Problem | #1 | #2 | #3 | #4 | #5 | #6 | #7 | #8 | Total |
---|---|---|---|---|---|---|---|---|---|

Max grade | 12 | 12 | 12 | 12 | 12 | 14 | 12 | 14 | 97 |

Min grade | 0 | 0 | 0 | 0 | 0 | 0 | 0 | 0 | 12 |

Mean grade | 7.14 | 3.68 | 10.22 | 5.78 | 5.01 | 9.38 | 5.93 | 4.92 | 52.04 |

Median grade | 7 | 1 | 12 | 6 | 4 | 10 | 6 | 3 | 51 |

Numerical grades will be retained for use in computing
the final letter grade in the course. Students with grades of D or
F on this exam should be very concerned about their likely success in
this course. Indeed, students with low grades should evaluate the
amount of time and effort they can devote to this course as
part of their entire plan of work for the balance of the
semester. Such students may wish to drop this course or drop
another course in order to increase their chances of success in what
remains. I strongly recommend considering such actions.

We will continue to use improper integrals, estimation techniques,
integration by parts, and familiarity with functions and with
algebraic manipulation a great deal in this course, and much of what
we will do is important to your later technical education and
practice. Please don't waste your time and effort with false
expectations. I want students to be successful and will work
diligently to help this occur, but I don't want to deceive them.

Here are approximate letter grade assignments for this exam:

Letter equivalent | A | B+ | B | C+ | C | D | F |
---|---|---|---|---|---|---|---|

Range | [85,100] | [80,84] | [70,79] | [65,69] | [55,64] | [50,54] | [0,49] |

Minor errors (missing factor in a final answer, sign error, etc.) will
be penalized minimally. Students whose errors materially simplify the
problem will *not* be eligible for most of the problem's credit.

**Problem 1** (12 points)

a) (4 points) 2 points for the formula: Pi_{0}^{2} (e^{x})^{2}dx. 1
point for the antidifferentiation and 1 point for the answer.

b) (8 points) 2 points for the formula: 2 Pi_{0}^{2}x e^{x}dx. 5 points for
correctly integrating by parts. 1 point for the answer. Some students
attempted to do this problem with washers (dy) rather than shells. The
setup using dy is more complicated and no one was successful.

**Problem 2** (12 points)

6 points for correct integration by parts and getting the
antiderivative (4 points for the first u,v step and then 2 points for
the final antiderivative). 3 points for setting up an integral from 1
to a large number and substituting (1 of these points was earned for
writing the improper integral as a limit of a proper integral with a
parameter). 1 point for finding the limit correctly, and 2 points for
showing where L'H is used and using it correctly. Just "plugging in"
infinity in the antiderivative is *not* an acceptable strategy!

**Note** *No points* were earned if the student ignored the
integral and applied L'H to the integrand and presented the result as
the "solution". This is a totally different and much easier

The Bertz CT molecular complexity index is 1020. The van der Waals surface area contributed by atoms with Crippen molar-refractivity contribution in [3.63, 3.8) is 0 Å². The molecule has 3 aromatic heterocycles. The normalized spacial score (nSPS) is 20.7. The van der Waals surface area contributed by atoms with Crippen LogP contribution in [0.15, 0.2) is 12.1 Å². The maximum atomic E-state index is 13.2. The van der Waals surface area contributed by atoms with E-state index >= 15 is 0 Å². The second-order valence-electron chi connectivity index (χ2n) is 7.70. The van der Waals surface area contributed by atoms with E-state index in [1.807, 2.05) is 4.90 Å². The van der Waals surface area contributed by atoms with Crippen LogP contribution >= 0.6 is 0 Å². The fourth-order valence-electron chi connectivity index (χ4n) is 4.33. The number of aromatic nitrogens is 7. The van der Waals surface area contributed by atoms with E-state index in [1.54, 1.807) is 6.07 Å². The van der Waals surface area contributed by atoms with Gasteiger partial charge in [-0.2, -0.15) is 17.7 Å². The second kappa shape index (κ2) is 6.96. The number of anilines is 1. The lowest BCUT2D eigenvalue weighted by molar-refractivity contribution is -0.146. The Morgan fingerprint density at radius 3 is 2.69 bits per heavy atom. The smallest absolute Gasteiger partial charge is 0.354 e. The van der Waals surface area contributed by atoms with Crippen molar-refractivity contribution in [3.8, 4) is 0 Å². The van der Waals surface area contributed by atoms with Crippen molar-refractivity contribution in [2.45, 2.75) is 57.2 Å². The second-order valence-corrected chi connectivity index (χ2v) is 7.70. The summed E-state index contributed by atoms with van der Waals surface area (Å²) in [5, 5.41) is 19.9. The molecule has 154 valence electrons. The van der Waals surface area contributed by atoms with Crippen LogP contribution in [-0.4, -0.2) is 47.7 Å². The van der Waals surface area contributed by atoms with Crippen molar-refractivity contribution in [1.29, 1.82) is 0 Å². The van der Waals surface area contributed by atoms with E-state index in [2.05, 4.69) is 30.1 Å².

problem. It is not the problem students were asked to solve.

**Problem 3** (12 points)

2 points for setting up the pieces in the partial fraction
expansion. 2 points for getting an equation relating the top to the
constants in the pieces. 3 points for correct solution of this
equation. 3 points for antidifferentiation. 2 points for the answer (1
of these for using ln properties to verify the displayed result).

**Problem 4** (12 points)

6 points for a useful integration by parts. 4 points for integrating
the u dv term correctly (there are possible strategies other than
the one displayed in the answers). 2 points for substituting and
getting the answer as shown (1 point if arctan(1) is not evaluated
correctly).

**Problem 5** (12 points)

Stating one *useful* substitution gets 4 points. Correctly
carrying out the substitution to get an antiderivative (including
substituting back to x's!) is 6 points. 2 points for a correct answer,
which does not need to be simplified. If students choose not to "go
back to x", then the substitution's antidifferentiation earns 4
points. Changing the bounds in the integral correctly earns 2 points,
with 2 more points given for the correct answer.

One possible strategy for computing this integral is direct
manipulation of the integrand: expanding the power, then integrating
each term. A few students did this tedious computation
successfully. Partial attempts were awarded appropriate points.

**Problem 6** (14 points)

a) (6 points) There should be seven terms, values of cosine at the
appropriate x's, "weighted" appropriately (1/4/2/4/2/4/1), and these
should be multiplied by (1/2)/3. The multiplier is worth 1 point, the
weights are worth 2 points, the appropriate x's are worth 2 points,
and cosine appearing correctly is worth 1 point. No function
evaluations need to be done. If the function in the sum is only
identified as "f" then the 1 point for cosine is not earned. Students
should realize that cos(x^{3}) and (cos(x))^{3} are very different functions.

b) (8 points) Use of the second derivative graph to get some estimate
of the size of |f´´(x)| on [0,3] is worth 2 points. Use of
the Trapezoidal Rule error term is worth 2 points. Getting some
numbers, with a correct inequality for n is worth the remaining 4